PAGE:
Can the Canon RF 135mm Reproduce the Magic the Old Lens Did?

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If we take a moment to consider some of Canon’s best lenses, lots of films will cite the Canon 135mm f2 L. No matter how far behind it was on resolving their sensors, that lens was magic. It was very difficult to take a bad photo with that lens. Arguably other, third-party options leaped ahead of it. And with the Canon RF lineup, they have a new start. And we really wonder if the Canon RF 135mm L lens will be able to compete.

So Canon hasn’t announced or created an RF 135mm lens yet. (At least, I’m writing this in December right now and know nothing of one.) But there are a lot of players on the market. The Sigma 135mm f1.8 DG Art lens is wonderful. So too is the old Zeiss Milvus 135mm f2! Then from another system, there’s the Sony 135mm f1.8 G Master lens. All are very capable. Lots of folks found the old Canon 135mm f2 L to be the best of many worlds. But personally for me, I fell for the first version of the Zeiss 135mm f2. 

Let’s take a delve into the image quality from some of those lenses, shall we?

Zeiss 135mm f2 Original

To me, older digital lenses have a beautiful character and softness to them. You don’t need to Photoshop skin, and part of that is due to the sensors from early digital. Now, you’d need to haze filter in some cases. But these lenses are and always will be wonderful. The first Zeiss 135mm f2 was totally just that! Honestly, I wish manufacturers would make lenses like this again. I don’t totally care for super high sharpness.

Zeiss 135mm f2 Milvus

Zeiss is following up their original 135mm with the Milvus version. This one upgraded the optics and made it weather sealed. This, too, was a wonderful lens. But to me, the original made skin tones look better. The Milvus lineup is manual focus lenses. And in the late days of DSLRs, Zeiss chose to embrace the vivid look. While nice, it didn’t always do great for someone’s skin.

Zeiss 135mm f2.8 Batis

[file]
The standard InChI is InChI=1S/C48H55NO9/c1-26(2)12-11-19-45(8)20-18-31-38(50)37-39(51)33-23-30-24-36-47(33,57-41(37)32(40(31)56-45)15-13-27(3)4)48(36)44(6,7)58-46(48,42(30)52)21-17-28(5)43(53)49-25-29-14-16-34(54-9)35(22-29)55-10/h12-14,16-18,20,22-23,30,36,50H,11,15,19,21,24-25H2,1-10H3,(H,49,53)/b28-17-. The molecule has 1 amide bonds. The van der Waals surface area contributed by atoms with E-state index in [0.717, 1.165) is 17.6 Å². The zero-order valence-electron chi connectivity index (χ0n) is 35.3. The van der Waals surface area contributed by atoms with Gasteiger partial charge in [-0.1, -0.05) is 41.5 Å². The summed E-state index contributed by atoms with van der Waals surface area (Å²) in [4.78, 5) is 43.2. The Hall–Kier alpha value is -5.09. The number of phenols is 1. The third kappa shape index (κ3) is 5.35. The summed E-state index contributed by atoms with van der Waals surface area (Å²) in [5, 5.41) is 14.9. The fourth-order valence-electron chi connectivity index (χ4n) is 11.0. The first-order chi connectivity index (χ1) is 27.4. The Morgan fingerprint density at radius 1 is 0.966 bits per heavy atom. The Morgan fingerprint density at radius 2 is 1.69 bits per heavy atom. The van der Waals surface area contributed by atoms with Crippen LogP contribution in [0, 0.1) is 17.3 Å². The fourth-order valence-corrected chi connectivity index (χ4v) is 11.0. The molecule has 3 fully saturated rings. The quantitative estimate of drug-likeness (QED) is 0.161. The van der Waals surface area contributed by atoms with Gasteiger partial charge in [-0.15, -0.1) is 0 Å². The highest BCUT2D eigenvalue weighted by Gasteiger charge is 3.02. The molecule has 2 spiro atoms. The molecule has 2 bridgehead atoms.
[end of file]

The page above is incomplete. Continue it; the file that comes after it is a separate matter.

The Zeiss 135mm f2.8 Batis was also very good. But it was also sort of an odd lens. Part of this is because of the Sony platform, which makes photos look too clinical. But it’s also a very slow aperture 135mm lens. For what it’s worth, though, the image quality is very beautiful. 

Sigma 135mm f1.8 DG Art HSM

The Sigma 135mm f1.8 is a fantastic balance. There isn’t character per se, but there surely is a look. And it has a lot of micro-contrast to give a 3D style render. It’s also very sharp. We used it on the Canon system and the Sony system. In the image below, you can pretty clearly tell the differences.

Sony 135mm f1.8 G Master

The Sony 135mm f1.8 G Master is highly regarded by lots of photographers. Personally speaking again, though, it’s a very clinical look. I’m not always sold on it. But I’ll admit that I’ve seen some wonderful images come from it. I’m not sure, though, that I want to shoot with a lens and camera then spend an hour or so in post-production. I’m at a point where I want to stare at computer screens much less.

Sony 135mm f1.8 Alpha 

I’ve heard lots of folks say that they prefer the original Sony 135mm for A-mount more. That’s because of the character. And as you can see from these photos, it really did have a beautiful render to it.

Now, if Canon has all this competition, they need to find a way to outdo all the rest. Ideally, their 135mm needs to be faster or around f1.8. An f1.4 lens would be very cool! But it also needs to have something extra to make people flock to it. Maybe it will be the size? We’re not sure. What I think would be really cool is something like the Leica FLE elements inside a Canon RF 135mm lens. Just imagine what it would do for the bokeh!

What would you want in it? We’d like to hear from you in the comments below.

Lead image by Dane, and used with Creative Commons Permissions.

Chris Gampat

Chris Gampat is the Editor in Chief, Founder, and Publisher of the Phoblographer. He also likes pizza.